It's impossible to say whether the U.S. will attack Iran before George W. Bush leaves office in 17 months' time, because nobody in the White House knows yet either.
But the most alarming sign is the news that the Bush administration is about to brand Iran's Islamic Revolutionary Guard Corps a "terrorist organization."
This is a highly provocative step, for the IRGC is not a bunch of fanatical freelances. It's a 125,000-strong official arm of the Iranian state, parallel to the regular armed forces but more ideologically motivated and presumably more loyal to the ruling clerics.
Declaring the Revolutionary Guards a terrorist organization isn't just a way for the U.S. government to vilify Iran as a terrorist state.
It's one of the key policy disputes between those in the administration, notably Secretary of State Condoleezza Rice and Defense Secretary Robert Gates, who think an attack on Iran would be unwise, and those around the vice-president, Dick Cheney, who think it is essential.
Almost everybody in the Bush administration believes Iran is seeking nuclear weapons in order to dominate the region and attack Israel. (Others are less certain.) The war party, led by Cheney, also believes that the clerical regime in Iran would collapse at the first hard push, since ordinary Iranians thirst for U.S.-style democracy - and that the attack must be made while Bush is still in office, since no successor will have the guts to do it.
What will happen if Cheney & Co. get their way? The Iranian regime would not collapse: President Mahmoud Ahmadinejad is now unpopular due to his mishandling of the economy, but patriotic Iranians would rally even around him if they were attacked by foreigners. What would collapse instead is the world's oil supply and the global economy.
Major-General Yahya Rahim Safavi, commander-in-chief of the Revolutionary Guards, explained how that would be accomplished in a speech on August 15 (though he made no direct reference to the U.S. threat).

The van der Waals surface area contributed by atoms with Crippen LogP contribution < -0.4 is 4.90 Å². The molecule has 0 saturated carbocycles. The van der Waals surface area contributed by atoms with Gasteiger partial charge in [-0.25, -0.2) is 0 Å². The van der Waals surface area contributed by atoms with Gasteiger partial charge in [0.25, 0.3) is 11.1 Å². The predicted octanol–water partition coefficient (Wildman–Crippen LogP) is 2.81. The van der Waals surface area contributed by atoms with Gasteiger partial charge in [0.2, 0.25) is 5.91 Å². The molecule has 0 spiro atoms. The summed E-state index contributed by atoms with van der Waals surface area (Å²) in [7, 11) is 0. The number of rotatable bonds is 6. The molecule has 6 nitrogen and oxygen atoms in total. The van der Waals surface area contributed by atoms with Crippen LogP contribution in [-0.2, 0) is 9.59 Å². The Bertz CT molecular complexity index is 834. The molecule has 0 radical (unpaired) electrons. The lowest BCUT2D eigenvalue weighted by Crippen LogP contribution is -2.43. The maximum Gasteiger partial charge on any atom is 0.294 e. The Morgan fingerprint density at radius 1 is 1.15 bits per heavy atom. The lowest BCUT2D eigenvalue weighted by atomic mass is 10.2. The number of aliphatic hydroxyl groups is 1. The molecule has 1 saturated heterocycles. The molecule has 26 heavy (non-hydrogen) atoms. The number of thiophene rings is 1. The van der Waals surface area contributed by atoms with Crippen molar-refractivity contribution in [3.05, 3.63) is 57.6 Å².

"Our coast-to-sea missile systems can now reach the length and breadth of the Gulf and the Sea of Oman," he said, "and no warships can pass in the Gulf without being in range of our coast-to-sea missiles."
In other words, Iran can close the whole of the Gulf and its approaches to oil tanker traffic, and if the U.S. Navy dares to fight in these waters, it will lose.
Despite the huge disparity in military power between the U.S. and Iran, this is probably true. Overcommitted in Iraq and Afghanistan, the U.S. cannot come up with the huge number of extra troops that would be needed to invade and occupy a mountainous country of 75 million people. The U.S. can bomb Iran to its heart's content, hitting all those real and alleged nuclear facilities, but then it runs out of options - whereas Iran's options are very broad.
It could just stop exporting oil itself. Pulling only Iran's 3.5 million barrels per day off the market in its present state would send oil prices into the stratosphere. Or it could get tough and close down all oil tanker traffic that comes within range of those missiles - which would mean little or no oil from Iraq, Saudi Arabia or the smaller Gulf states either. That would mean global oil rationing and the end of the present economic era.
Can those missiles do all that? Yes, they can. The latest generation of sea-skimming missiles have mobile, easily concealed launchers, and they would come in very fast and low from anywhere along almost 2,000 kilometres of Iran's Gulf coast. Sink the first half-dozen tankers and insurance rates for voyages to the Gulf become prohibitive, even if you can find owners willing to risk their ships.
It's very doubtful that U.S. air strikes could find and destroy all the missile launchers (consider how badly the Israeli air force did in south Lebanon last summer), so Iran wins.
After a few months, the other great powers would find some way for the United States to back away from the confrontation and let the oil start flowing again, but the U.S. would suffer a far greater humiliation than it did in Vietnam, while Iran would emerge as the undisputed arbiter of the region.
Many, perhaps most, senior American generals and admirals know this and are privately opposed to a foredoomed attack. Cheney and his coterie don't know it, preferring to believe that Iranians would welcome their American attackers with glad cries and open arms. You know, like the Iraqis did. And Cheney seems to be winning the argument in the White House.
Gwynne Dyer is a London, England-based independent reporter whose columns appear in 45 countries. His latest book is The Mess They Made: The Middle East After Iraq.